Concept of IPv4 Addresses

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IPv4 Addresses :

Definition:

An IPv4 address is a 32-bit number assigned to a computer on a TCP/IP network. Some of the bits in the address represent the network segment; the other bits represent the computer, or node, itself. For readability, the 32-bit IPv4 address is usually separated by dots into four 8-bit octets, and each octet is converted to a single decimal value. Each decimal number can range from 0 to 255, but the first number cannot be 0. In addition, all four numbers in a host address cannot be 0 (0.0.0.0) or 255 (255.255.255.255).

Example:

IPV4 Address

Network Names

Systems on a network are typically assigned a host name, in addition to the numeric address. The host name is the descriptive name you see assigned to computers on the Internet, but systems on local networks have them as well. On the Internet, these host names appear to the left of the domain name. Host names can be up to 63 characters long.

Binary and Dotted Decimal Notation

TCP/IP uses binary numbering. Binary is a base 2 numbering system in which any bit in the number is either a zero or one. An IP address might appear in binary as 11001011.01111011.00101101.00010010. Although the underlying IPv4 addresses are binary numbers, for readability, TCP/IP addresses are usually displayed in dotted decimal notation. Dotted decimal notation consists of four decimal numbers separated by three dots. Each decimal number is called an octet because it represents eight binary bits. When pronouncing a dotted decimal number, include the separator dots. For example, the IPv4 address 192.168.1.18 is pronounced “one ninety-two dot one sixty-eight dot one dot eighteen.”

Subnet Masks

Definition:

A subnet mask is a 32-bit number that is assigned to each system to divide the 32-bit binary IP address into network and node portions. This makes TCP/IP routable. A subnet mask uses a binary operation to remove the node ID from the IP address, leaving just the network portion. Subnet masks use the value of eight 1s in binary, or 255 in decimal, to mask an entire octet of the IP address.

Example:

SubnetMask

The Default Gateway

When TCP/IP communications need to be routed to systems on other networks, the protocol directs the packets to a special address known as the default gateway. The default gateway address is typically that of a network router that connects the local network to other external networks. A default gateway address is not a required component of a TCP/IP address assignment, but without a default gateway, the computer will only be able to communicate on the local network segment.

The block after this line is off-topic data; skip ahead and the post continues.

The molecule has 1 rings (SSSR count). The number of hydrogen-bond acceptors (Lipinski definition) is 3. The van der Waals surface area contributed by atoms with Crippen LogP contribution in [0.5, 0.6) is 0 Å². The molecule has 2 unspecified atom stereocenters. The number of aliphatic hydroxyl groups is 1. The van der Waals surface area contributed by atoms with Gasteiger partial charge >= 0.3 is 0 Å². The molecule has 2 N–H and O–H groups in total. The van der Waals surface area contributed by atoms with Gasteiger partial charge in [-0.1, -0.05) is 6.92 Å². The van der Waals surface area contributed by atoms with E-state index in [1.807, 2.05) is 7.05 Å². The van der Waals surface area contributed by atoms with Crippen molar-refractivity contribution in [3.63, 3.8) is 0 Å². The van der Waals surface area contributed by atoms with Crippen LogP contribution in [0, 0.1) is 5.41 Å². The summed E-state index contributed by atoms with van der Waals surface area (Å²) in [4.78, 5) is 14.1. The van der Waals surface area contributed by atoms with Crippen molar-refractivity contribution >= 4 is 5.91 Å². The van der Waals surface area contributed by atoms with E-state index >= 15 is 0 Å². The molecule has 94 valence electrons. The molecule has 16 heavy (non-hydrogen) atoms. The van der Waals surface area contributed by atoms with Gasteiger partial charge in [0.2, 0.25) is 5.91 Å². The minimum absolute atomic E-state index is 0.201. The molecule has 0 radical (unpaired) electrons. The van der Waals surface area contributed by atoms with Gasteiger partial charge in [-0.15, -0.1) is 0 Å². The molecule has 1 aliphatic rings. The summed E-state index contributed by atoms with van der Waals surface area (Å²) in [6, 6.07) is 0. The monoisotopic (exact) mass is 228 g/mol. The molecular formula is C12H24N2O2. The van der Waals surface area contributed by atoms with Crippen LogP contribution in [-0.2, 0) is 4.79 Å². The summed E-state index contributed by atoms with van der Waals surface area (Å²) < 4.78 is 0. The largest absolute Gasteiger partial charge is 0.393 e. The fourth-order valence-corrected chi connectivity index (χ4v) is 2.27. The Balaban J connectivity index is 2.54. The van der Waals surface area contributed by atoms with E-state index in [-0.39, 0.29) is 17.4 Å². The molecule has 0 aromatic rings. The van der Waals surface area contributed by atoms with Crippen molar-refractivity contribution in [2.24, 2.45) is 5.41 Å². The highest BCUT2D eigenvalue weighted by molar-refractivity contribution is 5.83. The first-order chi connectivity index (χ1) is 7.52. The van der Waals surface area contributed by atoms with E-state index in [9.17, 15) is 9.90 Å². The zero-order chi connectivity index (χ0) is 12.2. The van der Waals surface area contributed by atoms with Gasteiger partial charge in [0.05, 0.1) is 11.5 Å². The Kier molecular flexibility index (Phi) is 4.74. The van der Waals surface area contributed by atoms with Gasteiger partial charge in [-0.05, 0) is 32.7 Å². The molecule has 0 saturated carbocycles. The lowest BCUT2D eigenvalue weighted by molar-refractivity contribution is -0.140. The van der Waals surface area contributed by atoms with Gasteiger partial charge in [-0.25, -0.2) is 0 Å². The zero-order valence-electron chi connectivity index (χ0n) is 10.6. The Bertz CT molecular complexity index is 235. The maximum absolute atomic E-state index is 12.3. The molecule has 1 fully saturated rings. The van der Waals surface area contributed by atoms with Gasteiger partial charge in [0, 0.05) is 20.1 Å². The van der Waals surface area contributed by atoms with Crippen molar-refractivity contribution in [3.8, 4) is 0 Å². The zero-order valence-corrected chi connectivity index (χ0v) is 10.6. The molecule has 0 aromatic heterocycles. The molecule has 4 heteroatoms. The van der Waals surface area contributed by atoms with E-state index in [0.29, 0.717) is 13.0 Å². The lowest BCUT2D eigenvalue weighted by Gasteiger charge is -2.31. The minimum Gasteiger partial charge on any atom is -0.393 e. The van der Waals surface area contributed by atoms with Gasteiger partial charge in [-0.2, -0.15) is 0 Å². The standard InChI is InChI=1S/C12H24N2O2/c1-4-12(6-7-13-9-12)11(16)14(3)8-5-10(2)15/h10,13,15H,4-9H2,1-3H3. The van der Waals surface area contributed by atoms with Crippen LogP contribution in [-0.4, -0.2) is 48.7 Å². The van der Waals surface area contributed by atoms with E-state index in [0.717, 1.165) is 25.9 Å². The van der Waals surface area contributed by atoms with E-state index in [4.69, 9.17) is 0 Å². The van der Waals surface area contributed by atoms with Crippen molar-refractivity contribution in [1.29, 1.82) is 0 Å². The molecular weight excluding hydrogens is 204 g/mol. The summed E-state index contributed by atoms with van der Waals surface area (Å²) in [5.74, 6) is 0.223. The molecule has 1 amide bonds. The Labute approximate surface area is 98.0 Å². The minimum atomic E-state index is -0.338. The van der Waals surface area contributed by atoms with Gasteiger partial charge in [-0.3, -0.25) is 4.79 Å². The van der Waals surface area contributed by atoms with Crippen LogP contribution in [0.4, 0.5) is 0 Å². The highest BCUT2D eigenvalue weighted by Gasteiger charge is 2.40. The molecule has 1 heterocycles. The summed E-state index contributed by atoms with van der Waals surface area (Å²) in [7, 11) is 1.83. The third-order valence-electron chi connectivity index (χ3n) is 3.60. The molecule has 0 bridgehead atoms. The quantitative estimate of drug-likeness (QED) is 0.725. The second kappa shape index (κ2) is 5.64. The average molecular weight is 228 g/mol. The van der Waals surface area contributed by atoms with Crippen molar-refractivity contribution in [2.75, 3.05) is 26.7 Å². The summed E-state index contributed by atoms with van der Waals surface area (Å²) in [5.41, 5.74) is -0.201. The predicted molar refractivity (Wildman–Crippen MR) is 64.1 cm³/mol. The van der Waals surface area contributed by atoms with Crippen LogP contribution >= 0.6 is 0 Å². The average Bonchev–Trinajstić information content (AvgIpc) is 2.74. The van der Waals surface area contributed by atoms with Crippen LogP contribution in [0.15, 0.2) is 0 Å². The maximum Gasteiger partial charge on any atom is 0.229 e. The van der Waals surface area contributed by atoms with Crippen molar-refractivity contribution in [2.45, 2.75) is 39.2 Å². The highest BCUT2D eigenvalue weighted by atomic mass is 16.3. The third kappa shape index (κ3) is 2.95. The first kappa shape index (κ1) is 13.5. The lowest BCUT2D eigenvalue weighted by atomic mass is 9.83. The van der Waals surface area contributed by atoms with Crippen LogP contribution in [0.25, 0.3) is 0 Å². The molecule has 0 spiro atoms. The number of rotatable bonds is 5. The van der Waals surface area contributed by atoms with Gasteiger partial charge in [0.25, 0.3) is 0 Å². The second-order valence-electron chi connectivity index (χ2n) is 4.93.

Binary ANDing

The binary logical operation applied to the subnet mask and the IP address is called binary ANDing. There are two rules in the binary AND operation:

  • Zero AND any value equals zero.
  • One AND one equals one.

To apply a subnet mask, you convert both the IP address and the subnet mask to binary. You AND each digit of the two binary numbers together. The zeros in the subnet mask convert all the bits in the node portion of the IP address to zeros, leaving the network portion of the address intact.

IP Address Classes

The designers of the TCP/IP suite defined five ranges of addresses, called address classes, for specific network uses and sizes. Changes in the Internet since the early 90s have rendered classful addresses all but obsolete. One of the final remnants of classful addressing is the use of the terms “Class A,” “Class B,” and “Class C” to describe common subnet masks.

Class and Subnet Mask

Class A     255.0.0.0

Class A subnet masks provide a small number of network addresses for networks with a large number of nodes per network.

  • Number of nodes per network: 16,777,214
  • Network ID portion: First octet
  • Node ID portion: Last three octets

Used only by extremely large networks, Class A addresses are far too big for most companies. Large telephone companies and ISPs leased most Class A network addresses early in the development of the Internet.

Class B   255.255.0.0

 Class B subnet masks offer a larger number of network addresses, each with fewer nodes per network.

  • Number of nodes per network: 65,534
  • Network ID portion: First two octets
  • Node ID portion: Last two octets

Most companies leased Class B addresses for use on Internet-connected networks. In the beginning, there were plenty of Class B addresses to go around, but soon they were depleted.

Class C    255.255.255.0 

Class C subnet masks offer a large number of network addresses for net works with a small number of nodes per network.

  • Number of nodes per network: 254
  • Network ID portion: First three octets
  • Node ID portion: Last octet

Because there can be more Class C networks than any other type, they are the only addresses still generally available.

Classless Addressing

Because the traditional IP address classes have limitations on the number of available addresses in each class, there are now various implementations that utilize classless addressing. In these schemes, there is no strict dividing line between groups of addresses, and the network address/node address division is determined entirely by the number of 1 bits in the subnet mask.

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